ESA Gaia Science Community - Gaia
29 June - 03 July 2020
31 August - 4 September 2020
Science with 1 billion objects in three dimensions
Welcome to ESA's website for the Gaia Scientific Community
News & Highlights
12/06/2020 Update to the Gaia DR2 known issues
As described in Section 5.1 of the paper Gaia Data Release 2: The astrometric solution, there are strong indications that the Gaia DR2 positions and proper motions for stars with G ≲12 mag have a significant orientation and rotation bias, respectively. It is advisable to correct for these biases for high-accuracy applications and/or applications that cover long time intervals. A new item on the orientation and rotation of the Gaia DR2 reference frame for bright objects has been added to the Gaia DR2 known issues to help you guide to the corrections available. Also the Gaia DR2 primer has been updated to reflect this information.
07/05/2020 Gaia Archive upgrade to version 2.8
On Monday 11 May, a new version of the Gaia Archive will be deployed. The Gaia Archive will hence be unavailable in the morning and should be ready to be accessed again by 13:00 CEST. Apart from some fixes, there is an update to the ADQL supported functions and an improvement with respect to the interoperability with VO tools. More details will be available in the release notes on Monday 11 May from 13:00 CEST.
07/05/2020 Gaps in Gaia DR2 data
A description and overview of gaps in the data stream that underlies the Gaia DR2 data products can be found here.
25/04/2020 Gaia DR2 - second anniversary
Today the Gaia Mission celebrates the second anniversary of Gaia Data Release 2. The Gaia catalogues have been embraced by many scientists across the world. Today, we are proud of the many papers that appeared using our latest release, Gaia DR2. In the past 2 years, almost 3000 refereed papers based on Gaia Data Release 2 have been published. That amounts on average to 4 papers per day. Thank you for using our data with so much enthusiasm! In the meantime, ESA Gaia teams and Gaia DPAC are continuously working towards next data releases. Keep posted with our Gaia newsletter of upcoming releases.
Gaia's first release came out on 14 September 2016. On 25 April 2018, the Gaia Collaboration published its second date release.
20/03/2020 Gaia Newsletter Issue #10
Please find the latest issue of the Gaia Newsletter here.
18/03/2020 Delay of Gaia (E)DR3
The COVID-19 virus is spreading across the globe and its impact is also felt in the Gaia collaboration. The data processing effort is distributed over many European countries which adopt different approaches to fight the pandemic. In some countries, restrictions are very severe and the situation is rapidly changing towards more restrictions everywhere.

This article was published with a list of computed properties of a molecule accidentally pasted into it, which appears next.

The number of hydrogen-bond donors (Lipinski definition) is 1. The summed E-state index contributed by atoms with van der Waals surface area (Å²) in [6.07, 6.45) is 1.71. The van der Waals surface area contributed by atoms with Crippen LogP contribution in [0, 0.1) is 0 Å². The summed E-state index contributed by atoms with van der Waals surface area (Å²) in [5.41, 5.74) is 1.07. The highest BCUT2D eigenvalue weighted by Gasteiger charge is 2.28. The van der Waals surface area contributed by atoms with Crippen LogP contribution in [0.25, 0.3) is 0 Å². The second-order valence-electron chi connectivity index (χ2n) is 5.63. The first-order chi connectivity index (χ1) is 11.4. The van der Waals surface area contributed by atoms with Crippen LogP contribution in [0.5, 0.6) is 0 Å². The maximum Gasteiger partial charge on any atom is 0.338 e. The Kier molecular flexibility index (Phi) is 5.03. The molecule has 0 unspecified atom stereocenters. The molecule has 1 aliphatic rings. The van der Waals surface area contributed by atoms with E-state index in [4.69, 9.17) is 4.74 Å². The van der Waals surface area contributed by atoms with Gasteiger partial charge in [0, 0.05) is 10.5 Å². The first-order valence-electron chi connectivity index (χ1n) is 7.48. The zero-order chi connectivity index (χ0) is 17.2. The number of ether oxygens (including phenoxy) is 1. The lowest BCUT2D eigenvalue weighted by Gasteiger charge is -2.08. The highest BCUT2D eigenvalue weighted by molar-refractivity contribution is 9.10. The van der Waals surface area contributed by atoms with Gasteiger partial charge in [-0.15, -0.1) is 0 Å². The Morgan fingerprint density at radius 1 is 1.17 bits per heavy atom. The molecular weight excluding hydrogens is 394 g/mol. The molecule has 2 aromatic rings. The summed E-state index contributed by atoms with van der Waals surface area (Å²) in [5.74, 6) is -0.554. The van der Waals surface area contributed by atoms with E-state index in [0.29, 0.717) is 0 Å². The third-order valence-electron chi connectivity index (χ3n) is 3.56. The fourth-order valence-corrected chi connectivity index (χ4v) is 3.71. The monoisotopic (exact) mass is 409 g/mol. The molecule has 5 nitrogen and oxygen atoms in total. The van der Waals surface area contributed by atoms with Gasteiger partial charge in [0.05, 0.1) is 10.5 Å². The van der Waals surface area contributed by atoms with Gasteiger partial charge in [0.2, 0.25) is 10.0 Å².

The schedule towards Gaia (E)DR3 is already affected and more delays can be anticipated. Those scientists and computer engineers in the Gaia Data Processing and Analysis Consortium (DPAC) who can work are now mostly working from home, but their priority is their own health and that of their families. Furthermore, resolving problems with computer hardware takes longer than usual due to the absence of personnel on operational sites.
Therefore, schedule delays of both Gaia Early DR3 and Gaia DR3 are inevitable, but can only be quantified after more clarity of the overall situation has been achieved. As soon as possible, a new schedule for the releases will be announced. While data processing has slowed down, the good news is that Gaia continues to collect valuable science data. With this note we wish everyone good health in the coming times.
06/03/2020 Gaia's latest science stories
Milky Way's warp caused by Galactic collision, Gaia suggests: Astronomers have pondered for years why our galaxy, the Milky Way, is warped. Data from ESA's star-mapping satellite Gaia suggest the distortion might be caused by an ongoing collision with another, smaller, galaxy, which sends ripples through the galactic disc like a rock thrown into water. Further reading here.
Global Gaia campaign reveals secrets of stellar pair: A 500-day global observation campaign spearheaded more than three years ago by ESA’s galaxy-mapping powerhouse Gaia has provided unprecedented insights into the binary system of stars that caused an unusual brightening of an even more distant star. Further reading here.
16/01/2020 Gaia Archive upgrades to https
Please be reminded that the Gaia Archive will only be served using https starting on 3 February 2020, this in order to improve security. Requests to the old http access point will automatically be redirected. However, existing scripts may fail to be rerouted. For example, you may experience problems with old astroquery versions or hard coded URLs. Please update astroquery, or replace http by https in your code when needed. Some examples can be found in the GUI Help => Command line access. Please contact the Gaia Helpdesk if you still experience problems.
12/12/2019 Sampling of the Gaia scanning law now available
Today the sampling of the Gaia scanning law over the 22 month time period covered by the Gaia Data Release 2, including the Ecliptic Pole Scanning at the begin of the mission, is made available from the Gaia Auxiliary Data webpage. Note that this is the commanded attitude of the spacecraft, the actual attitude could deviate from it by up to about 30 arcsec. Find more details here.
Below you can see a visualisation of how Gaia scanned the sky during its first 14 months of operations, so for the time period covered by Gaia Data Release1.